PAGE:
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Foreclosure Crisis Hits Poor Renters Hard: Evicted Families Have to Fight to Live Together

With foreclosures and job losses dragging down the whole economy, low-income families of color are falling into an even deeper hole.

Last fall, Yolanda James and her three children were lost in their own city. After foreclosure had forced them from their South Los Angeles apartment, they ran into closed doors at every turn. Aid agencies offered referrals to other offices, but no relief, and neither the shelter system nor the city's high-priced housing market had room for them. James burned through her welfare money to pay for motel rooms and later resorted to sleeping with her children in their car.

"I was, like, two or three different people at one time," she recalled. "I had to get on the grind, to hustle, to make sure my kids--when they get out of school, I could feed them, or I could take them somewhere to shower and bathe for the next day."

Like others in Los Angeles's Black community, James, who is 34, had some ties to public resources: a rent subsidy voucher under the federal Section 8 program, a monthly food stamp allowance and hard-fought experience with the social service system, having worked as an advocate with a local anti-poverty group. Still, she wasn't prepared when the foreclosure wave hit her apartment building. Caught between a delinquent landlord and the bank, James, her 12-year-old son and her two teenage daughters lost their apartment and fell straight through the holes in the city's tattered safety net.

James finally landed an apartment in November 2008 before her housing voucher expired. She said she feels safe for now but is still shaken by homelessness. "I've been a single parent for so long. I've always had a place," she said. "I just felt like I was totally wiped out. Like, 'What the hell happened? I'm not in control of anything.'"

With foreclosures and job losses dragging down the whole economy, low-income families of color are plunging into an even deeper hole. While the mortgage meltdown has devastated Black and Latino homeowners, some of the hardest-hit foreclosure victims did not even own the homes they lost. According to the National Low Income Housing Coalition, about 20 percent of properties facing foreclosure in 2008 were rentals, and rental foreclosures are especially prevalent in poor communities and communities of color. In many states, the situation is complicated by a lack of legal protections for tenants against sudden eviction.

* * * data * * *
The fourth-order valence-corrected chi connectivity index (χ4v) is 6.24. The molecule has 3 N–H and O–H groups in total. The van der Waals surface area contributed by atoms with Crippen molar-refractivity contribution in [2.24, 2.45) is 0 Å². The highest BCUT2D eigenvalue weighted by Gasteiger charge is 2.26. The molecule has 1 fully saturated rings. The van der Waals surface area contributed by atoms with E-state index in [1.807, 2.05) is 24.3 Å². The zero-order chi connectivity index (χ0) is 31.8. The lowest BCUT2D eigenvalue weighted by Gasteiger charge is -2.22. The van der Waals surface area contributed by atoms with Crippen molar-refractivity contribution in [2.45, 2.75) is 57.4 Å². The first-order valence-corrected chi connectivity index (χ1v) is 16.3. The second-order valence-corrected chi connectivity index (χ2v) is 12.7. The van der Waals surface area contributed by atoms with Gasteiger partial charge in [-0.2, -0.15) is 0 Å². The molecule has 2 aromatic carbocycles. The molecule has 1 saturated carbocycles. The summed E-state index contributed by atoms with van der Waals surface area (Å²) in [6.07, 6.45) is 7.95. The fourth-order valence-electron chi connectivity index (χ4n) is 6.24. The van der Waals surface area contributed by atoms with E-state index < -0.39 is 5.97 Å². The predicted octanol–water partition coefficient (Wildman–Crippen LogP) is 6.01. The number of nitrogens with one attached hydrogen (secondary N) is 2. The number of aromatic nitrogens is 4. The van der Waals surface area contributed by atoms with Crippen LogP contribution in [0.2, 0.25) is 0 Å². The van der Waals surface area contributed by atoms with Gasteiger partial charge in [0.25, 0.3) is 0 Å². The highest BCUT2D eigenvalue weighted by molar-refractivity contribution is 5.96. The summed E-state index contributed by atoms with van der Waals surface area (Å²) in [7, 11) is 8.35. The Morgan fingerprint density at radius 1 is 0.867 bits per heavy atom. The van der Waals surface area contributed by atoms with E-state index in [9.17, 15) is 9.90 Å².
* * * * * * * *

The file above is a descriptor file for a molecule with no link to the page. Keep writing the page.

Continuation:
The National Alliance to End Homelessness has predicted that at the current rate, the recession will result in 1.5 million additional homeless people within two years. According to the advocacy group First Focus, nearly two million children will be impacted by subprime foreclosures, including some half a million Latino children and more than 280,000 Black children. In a national survey of school systems, several hundred districts reported a surge in homeless children last fall compared to the previous school year.

As displaced families struggle against poverty and a shortage of affordable housing, social service systems--a patchwork of local charities and government agencies--grapple with deep budget cuts. Resources for families are especially sparse in the shelter system, where many programs are designed for single adults. Though the federal stimulus package has boosted funds to address homelessness, including $70 million for educational assistance for homeless youth and $1.5 billion for Housing and Urban Development's Emergency Shelter program, need has far outstripped local resources.

"All the agencies are full. All of the food banks are to capacity in terms of what they can provide for people who are lining up outside their doors," said Susie Shannon of the Los Angeles Coalition to End Hunger and Homelessness, where James worked before being laid off in 2006. "It's a train wreck in slow motion, and it's going to pop all at once."

The trajectory of displacement turns on how much a family has to fall back on. They may avoid full-on homelessness for a few months, often moving in with relatives or friends--until a layoff, hospital bill or some other setback pushes them over the brink.

Sabrina Otis, a Black 35-year-old mother, was skirting the edge of crisis well before foreclosures consumed her city. Her journey began, she said, when she moved to Cleveland in 2001 to escape an abusive ex-spouse. She could not find stable housing initially and lost her five children to foster care for several months. She later settled into a Section 8-subsidized house in Lakewood, a predominantly white Cleveland suburb, but was uprooted again in 2007 during the housing implosion. She was forced to leave, she recalled, after realizing that the landlord was failing to maintain the property and that the house was sliding into abandonment and foreclosure.

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